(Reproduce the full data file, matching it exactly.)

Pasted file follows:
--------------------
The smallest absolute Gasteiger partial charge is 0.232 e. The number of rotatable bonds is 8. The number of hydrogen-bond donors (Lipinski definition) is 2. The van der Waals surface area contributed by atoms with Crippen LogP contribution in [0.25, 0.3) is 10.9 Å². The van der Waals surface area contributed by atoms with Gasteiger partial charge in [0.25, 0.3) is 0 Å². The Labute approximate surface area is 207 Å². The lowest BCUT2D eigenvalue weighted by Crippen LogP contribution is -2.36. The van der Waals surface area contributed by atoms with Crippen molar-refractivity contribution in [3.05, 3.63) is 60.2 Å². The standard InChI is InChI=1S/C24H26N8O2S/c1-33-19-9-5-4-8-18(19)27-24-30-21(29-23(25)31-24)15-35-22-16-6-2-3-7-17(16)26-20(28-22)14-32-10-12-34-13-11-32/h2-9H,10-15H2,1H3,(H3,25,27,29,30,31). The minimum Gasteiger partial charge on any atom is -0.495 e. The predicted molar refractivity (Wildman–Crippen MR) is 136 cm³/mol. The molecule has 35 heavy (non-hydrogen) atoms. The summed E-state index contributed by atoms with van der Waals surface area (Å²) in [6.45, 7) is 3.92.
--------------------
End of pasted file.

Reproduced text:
The smallest absolute Gasteiger partial charge is 0.232 e. The number of rotatable bonds is 8. The number of hydrogen-bond donors (Lipinski definition) is 2. The van der Waals surface area contributed by atoms with Crippen LogP contribution in [0.25, 0.3) is 10.9 Å². The van der Waals surface area contributed by atoms with Gasteiger partial charge in [0.25, 0.3) is 0 Å². The Labute approximate surface area is 207 Å². The lowest BCUT2D eigenvalue weighted by Crippen LogP contribution is -2.36. The van der Waals surface area contributed by atoms with Crippen molar-refractivity contribution in [3.05, 3.63) is 60.2 Å². The standard InChI is InChI=1S/C24H26N8O2S/c1-33-19-9-5-4-8-18(19)27-24-30-21(29-23(25)31-24)15-35-22-16-6-2-3-7-17(16)26-20(28-22)14-32-10-12-34-13-11-32/h2-9H,10-15H2,1H3,(H3,25,27,29,30,31). The minimum Gasteiger partial charge on any atom is -0.495 e. The predicted molar refractivity (Wildman–Crippen MR) is 136 cm³/mol. The molecule has 35 heavy (non-hydrogen) atoms. The summed E-state index contributed by atoms with van der Waals surface area (Å²) in [6.45, 7) is 3.92.